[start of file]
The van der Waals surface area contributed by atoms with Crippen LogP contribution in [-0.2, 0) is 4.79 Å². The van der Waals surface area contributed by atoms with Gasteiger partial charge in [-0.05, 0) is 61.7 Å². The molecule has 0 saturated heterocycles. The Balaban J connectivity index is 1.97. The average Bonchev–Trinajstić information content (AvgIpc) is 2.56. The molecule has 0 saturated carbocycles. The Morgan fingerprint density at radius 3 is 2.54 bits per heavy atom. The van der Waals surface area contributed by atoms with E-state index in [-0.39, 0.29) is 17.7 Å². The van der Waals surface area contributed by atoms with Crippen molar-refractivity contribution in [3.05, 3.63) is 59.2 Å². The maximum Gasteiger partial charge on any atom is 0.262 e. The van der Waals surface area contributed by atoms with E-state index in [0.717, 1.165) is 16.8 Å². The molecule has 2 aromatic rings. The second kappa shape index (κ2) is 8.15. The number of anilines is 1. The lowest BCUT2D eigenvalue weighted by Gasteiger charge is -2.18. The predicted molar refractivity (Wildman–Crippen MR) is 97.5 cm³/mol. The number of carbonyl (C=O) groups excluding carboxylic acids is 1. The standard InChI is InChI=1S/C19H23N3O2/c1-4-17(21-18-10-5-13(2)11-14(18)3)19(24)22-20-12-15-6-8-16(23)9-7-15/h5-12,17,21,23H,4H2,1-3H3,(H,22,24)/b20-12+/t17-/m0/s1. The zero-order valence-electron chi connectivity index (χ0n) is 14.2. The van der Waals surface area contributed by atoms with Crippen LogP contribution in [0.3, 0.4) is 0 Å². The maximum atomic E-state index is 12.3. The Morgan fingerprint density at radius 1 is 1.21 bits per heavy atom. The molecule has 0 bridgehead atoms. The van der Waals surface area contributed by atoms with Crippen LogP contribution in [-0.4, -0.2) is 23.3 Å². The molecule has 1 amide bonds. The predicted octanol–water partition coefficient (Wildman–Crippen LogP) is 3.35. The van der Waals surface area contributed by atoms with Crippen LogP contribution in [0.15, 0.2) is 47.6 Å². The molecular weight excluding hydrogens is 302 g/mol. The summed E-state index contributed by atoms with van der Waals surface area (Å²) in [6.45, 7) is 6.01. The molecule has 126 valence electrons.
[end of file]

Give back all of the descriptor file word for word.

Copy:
The van der Waals surface area contributed by atoms with Crippen LogP contribution in [-0.2, 0) is 4.79 Å². The van der Waals surface area contributed by atoms with Gasteiger partial charge in [-0.05, 0) is 61.7 Å². The molecule has 0 saturated heterocycles. The Balaban J connectivity index is 1.97. The average Bonchev–Trinajstić information content (AvgIpc) is 2.56. The molecule has 0 saturated carbocycles. The Morgan fingerprint density at radius 3 is 2.54 bits per heavy atom. The van der Waals surface area contributed by atoms with E-state index in [-0.39, 0.29) is 17.7 Å². The van der Waals surface area contributed by atoms with Crippen molar-refractivity contribution in [3.05, 3.63) is 59.2 Å². The maximum Gasteiger partial charge on any atom is 0.262 e. The van der Waals surface area contributed by atoms with E-state index in [0.717, 1.165) is 16.8 Å². The molecule has 2 aromatic rings. The second kappa shape index (κ2) is 8.15. The number of anilines is 1. The lowest BCUT2D eigenvalue weighted by Gasteiger charge is -2.18. The predicted molar refractivity (Wildman–Crippen MR) is 97.5 cm³/mol. The number of carbonyl (C=O) groups excluding carboxylic acids is 1. The standard InChI is InChI=1S/C19H23N3O2/c1-4-17(21-18-10-5-13(2)11-14(18)3)19(24)22-20-12-15-6-8-16(23)9-7-15/h5-12,17,21,23H,4H2,1-3H3,(H,22,24)/b20-12+/t17-/m0/s1. The zero-order valence-electron chi connectivity index (χ0n) is 14.2. The van der Waals surface area contributed by atoms with Crippen LogP contribution in [0.3, 0.4) is 0 Å². The maximum atomic E-state index is 12.3. The Morgan fingerprint density at radius 1 is 1.21 bits per heavy atom. The molecule has 0 bridgehead atoms. The van der Waals surface area contributed by atoms with Crippen LogP contribution in [-0.4, -0.2) is 23.3 Å². The molecule has 1 amide bonds. The predicted octanol–water partition coefficient (Wildman–Crippen LogP) is 3.35. The van der Waals surface area contributed by atoms with Crippen LogP contribution in [0.15, 0.2) is 47.6 Å². The molecular weight excluding hydrogens is 302 g/mol. The summed E-state index contributed by atoms with van der Waals surface area (Å²) in [6.45, 7) is 6.01. The molecule has 126 valence electrons.